Learn How To Make An “Old Fashioned” Cocktail, The Ultimate Guy Drink
The 1st of November marks the start of Old Fashioned Week, an ode to the father of all badass cocktails.
“The world adores a properly made Old Fashioned cocktail. Our desire is also to support the bars to attract customers and increase their cocktail sales. Every major city has bars offering quality rum and whisky at the top of their menus,” says Cyrille Hugon, co-founder and director of Old Fashioned Week.
In honour of Old Fashioned Week, we asked House of Machines bartender, Rudi de Vos, to spill the secrets on how they make one of their two house specialties. He also showed us how to make another one of their classic cocktails, The Negroni. You can get all the secrets in the November issue of Men’s Health, in stores now or you can buy it here. This is your licence to learn.
THoM’s Old Fashioned ditches the sugar and uses maple syrup instead. It’s a new twist on the old Old Fashioned. Here’s how to make it:
2 shots Bourbon
1 tsp Maple Syrup
3 Dashes Angostura Bitters
Place ice blocks in a tall mixing jug. Add the syrup, bourbon and bitters, and stir till it’s ice cold. Then place a block of ice in a whisky tumbler. Strain the drink and pour it over the ice into your glass. Slice off a piece of orange peel and rub it all over the inside of the glass, then pop it in the drink.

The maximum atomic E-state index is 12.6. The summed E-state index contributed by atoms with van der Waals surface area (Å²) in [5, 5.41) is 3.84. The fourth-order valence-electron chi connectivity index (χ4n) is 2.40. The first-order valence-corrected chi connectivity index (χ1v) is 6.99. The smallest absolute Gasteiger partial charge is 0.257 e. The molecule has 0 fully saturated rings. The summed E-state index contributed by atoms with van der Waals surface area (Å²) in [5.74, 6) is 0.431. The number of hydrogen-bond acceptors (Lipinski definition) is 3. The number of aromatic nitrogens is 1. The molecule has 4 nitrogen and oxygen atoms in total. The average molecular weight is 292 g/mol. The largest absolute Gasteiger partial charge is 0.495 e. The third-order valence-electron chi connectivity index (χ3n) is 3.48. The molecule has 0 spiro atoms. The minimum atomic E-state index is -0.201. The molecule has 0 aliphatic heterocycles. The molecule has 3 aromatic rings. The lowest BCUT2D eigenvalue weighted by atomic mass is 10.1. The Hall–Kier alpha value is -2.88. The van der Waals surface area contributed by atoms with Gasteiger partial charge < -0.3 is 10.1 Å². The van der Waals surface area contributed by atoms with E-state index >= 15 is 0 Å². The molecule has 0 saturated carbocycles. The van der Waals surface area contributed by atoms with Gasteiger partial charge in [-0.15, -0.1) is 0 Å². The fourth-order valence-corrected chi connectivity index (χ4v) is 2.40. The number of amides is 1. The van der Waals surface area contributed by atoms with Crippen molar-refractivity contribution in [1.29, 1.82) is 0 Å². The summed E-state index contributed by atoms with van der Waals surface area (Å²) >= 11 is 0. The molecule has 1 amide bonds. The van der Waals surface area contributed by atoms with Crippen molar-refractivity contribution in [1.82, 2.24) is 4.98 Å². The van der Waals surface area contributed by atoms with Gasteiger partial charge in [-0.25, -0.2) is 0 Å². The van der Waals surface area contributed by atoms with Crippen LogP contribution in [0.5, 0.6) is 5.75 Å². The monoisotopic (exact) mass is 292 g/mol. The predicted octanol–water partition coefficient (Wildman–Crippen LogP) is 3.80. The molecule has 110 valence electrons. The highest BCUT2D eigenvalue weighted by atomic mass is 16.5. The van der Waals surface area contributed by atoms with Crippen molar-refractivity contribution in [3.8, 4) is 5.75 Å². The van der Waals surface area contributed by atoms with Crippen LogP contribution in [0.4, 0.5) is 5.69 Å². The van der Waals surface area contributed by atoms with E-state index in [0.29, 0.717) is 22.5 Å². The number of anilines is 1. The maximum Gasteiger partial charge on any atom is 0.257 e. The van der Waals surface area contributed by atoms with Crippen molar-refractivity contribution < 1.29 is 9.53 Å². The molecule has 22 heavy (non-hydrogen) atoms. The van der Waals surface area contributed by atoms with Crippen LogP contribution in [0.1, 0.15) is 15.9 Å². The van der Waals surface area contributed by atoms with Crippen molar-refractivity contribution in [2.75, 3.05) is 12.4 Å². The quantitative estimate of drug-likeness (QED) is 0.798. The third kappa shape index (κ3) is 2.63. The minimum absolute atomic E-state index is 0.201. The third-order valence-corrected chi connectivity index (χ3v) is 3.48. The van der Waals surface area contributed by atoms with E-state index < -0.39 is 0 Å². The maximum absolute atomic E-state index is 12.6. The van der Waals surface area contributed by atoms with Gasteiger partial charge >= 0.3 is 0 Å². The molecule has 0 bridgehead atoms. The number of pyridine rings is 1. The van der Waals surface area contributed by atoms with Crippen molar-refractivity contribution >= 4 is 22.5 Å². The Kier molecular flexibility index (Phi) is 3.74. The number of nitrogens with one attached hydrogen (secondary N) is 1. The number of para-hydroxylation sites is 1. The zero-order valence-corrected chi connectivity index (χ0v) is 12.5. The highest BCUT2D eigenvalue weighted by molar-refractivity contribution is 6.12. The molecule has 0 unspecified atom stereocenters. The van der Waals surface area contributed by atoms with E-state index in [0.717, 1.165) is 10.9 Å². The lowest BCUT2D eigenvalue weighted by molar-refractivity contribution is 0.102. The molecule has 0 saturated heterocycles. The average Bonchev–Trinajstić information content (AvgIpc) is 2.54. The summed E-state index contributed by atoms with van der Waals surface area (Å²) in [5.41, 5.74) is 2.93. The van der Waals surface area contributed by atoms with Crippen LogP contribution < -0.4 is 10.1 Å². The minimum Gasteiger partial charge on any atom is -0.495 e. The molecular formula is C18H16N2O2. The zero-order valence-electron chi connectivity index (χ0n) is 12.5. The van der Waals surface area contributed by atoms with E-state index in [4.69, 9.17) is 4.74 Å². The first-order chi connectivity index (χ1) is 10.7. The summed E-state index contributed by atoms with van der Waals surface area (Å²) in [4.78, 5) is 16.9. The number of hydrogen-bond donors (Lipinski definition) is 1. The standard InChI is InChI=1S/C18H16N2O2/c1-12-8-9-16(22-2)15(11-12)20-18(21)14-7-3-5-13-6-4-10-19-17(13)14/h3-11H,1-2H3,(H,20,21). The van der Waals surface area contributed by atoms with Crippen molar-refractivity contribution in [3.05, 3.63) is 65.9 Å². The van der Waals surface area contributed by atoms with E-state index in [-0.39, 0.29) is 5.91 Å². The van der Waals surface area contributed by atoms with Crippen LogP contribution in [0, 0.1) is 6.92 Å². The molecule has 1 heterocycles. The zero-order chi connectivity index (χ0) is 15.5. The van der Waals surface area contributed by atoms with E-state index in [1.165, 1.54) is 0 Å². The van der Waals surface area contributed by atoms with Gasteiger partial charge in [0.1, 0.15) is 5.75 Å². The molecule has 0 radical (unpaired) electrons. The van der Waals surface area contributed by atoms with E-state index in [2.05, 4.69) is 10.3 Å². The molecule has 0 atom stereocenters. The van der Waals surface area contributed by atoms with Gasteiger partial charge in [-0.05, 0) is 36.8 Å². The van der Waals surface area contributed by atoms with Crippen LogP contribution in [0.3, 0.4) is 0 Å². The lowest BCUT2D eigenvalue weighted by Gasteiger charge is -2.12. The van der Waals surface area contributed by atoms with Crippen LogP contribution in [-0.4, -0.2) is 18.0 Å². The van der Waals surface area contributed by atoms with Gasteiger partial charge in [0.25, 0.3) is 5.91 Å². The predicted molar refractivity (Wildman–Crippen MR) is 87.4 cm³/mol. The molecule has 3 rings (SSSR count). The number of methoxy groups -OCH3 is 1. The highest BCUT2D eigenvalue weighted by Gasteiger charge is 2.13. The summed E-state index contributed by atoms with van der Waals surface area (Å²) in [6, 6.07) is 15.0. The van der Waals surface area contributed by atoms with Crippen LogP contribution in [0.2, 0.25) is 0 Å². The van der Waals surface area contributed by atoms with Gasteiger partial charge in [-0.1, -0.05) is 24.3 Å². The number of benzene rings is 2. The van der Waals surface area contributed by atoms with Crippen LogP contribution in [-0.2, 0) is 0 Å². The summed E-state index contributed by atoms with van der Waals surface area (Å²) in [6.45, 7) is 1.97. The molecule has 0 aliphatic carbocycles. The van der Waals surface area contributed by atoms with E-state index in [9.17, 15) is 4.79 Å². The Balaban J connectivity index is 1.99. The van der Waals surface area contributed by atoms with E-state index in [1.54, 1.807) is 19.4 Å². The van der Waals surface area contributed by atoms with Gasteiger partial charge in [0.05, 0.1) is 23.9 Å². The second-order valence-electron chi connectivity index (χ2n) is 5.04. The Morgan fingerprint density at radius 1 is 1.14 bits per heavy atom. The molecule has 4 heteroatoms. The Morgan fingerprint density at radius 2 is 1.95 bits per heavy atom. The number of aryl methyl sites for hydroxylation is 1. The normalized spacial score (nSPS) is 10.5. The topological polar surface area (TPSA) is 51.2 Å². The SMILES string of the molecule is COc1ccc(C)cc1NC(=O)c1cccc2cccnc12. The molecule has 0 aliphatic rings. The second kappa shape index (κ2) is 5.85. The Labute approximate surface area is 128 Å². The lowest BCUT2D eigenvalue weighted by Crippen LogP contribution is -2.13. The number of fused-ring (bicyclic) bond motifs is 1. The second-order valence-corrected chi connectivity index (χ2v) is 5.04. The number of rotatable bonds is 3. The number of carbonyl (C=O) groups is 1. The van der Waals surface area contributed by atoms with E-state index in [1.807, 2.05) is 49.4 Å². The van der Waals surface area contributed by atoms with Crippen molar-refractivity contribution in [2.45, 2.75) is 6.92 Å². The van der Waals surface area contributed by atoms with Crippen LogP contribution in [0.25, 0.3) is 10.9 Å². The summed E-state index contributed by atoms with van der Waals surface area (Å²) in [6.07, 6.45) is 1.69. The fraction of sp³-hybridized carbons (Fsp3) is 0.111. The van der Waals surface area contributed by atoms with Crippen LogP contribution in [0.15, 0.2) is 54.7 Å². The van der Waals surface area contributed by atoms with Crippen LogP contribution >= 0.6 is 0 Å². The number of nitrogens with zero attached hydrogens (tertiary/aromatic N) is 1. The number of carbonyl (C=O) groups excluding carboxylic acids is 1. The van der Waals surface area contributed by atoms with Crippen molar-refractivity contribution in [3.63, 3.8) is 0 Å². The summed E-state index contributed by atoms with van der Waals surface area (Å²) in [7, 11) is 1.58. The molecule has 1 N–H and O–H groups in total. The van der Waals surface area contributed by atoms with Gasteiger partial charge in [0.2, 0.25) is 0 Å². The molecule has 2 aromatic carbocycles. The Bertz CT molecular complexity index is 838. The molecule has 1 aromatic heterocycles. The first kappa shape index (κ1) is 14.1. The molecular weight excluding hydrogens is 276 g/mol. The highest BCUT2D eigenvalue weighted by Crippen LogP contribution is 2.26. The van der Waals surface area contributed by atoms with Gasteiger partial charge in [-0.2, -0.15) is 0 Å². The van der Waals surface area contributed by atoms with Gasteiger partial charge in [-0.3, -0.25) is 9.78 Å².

At The House of Machines they use maple syrup instead of sugar. Why? “Sugar doesn’t dissolve in cold water, and it also doesn’t dissolve in alcohol. So that’s why we use classic maple syrup. You can use any other kind of sweetener; and you can make a syrup out of just about anything, even orange,” Rudi says. It also doesn’t hurt that maple syrup is better for you.
Beginner To Badass
Fire up a crème brûlée torch and hold the flame over an oak board till it starts smoking. Place your glass upside down over the smoking area so that the smoke is inside the glass, and leave it there while you make the rest of the cocktail. Then turn it over and pour in your drink. “It’s our classic. The American oak board adds a little oak taste. And makes a nice theatrical experience.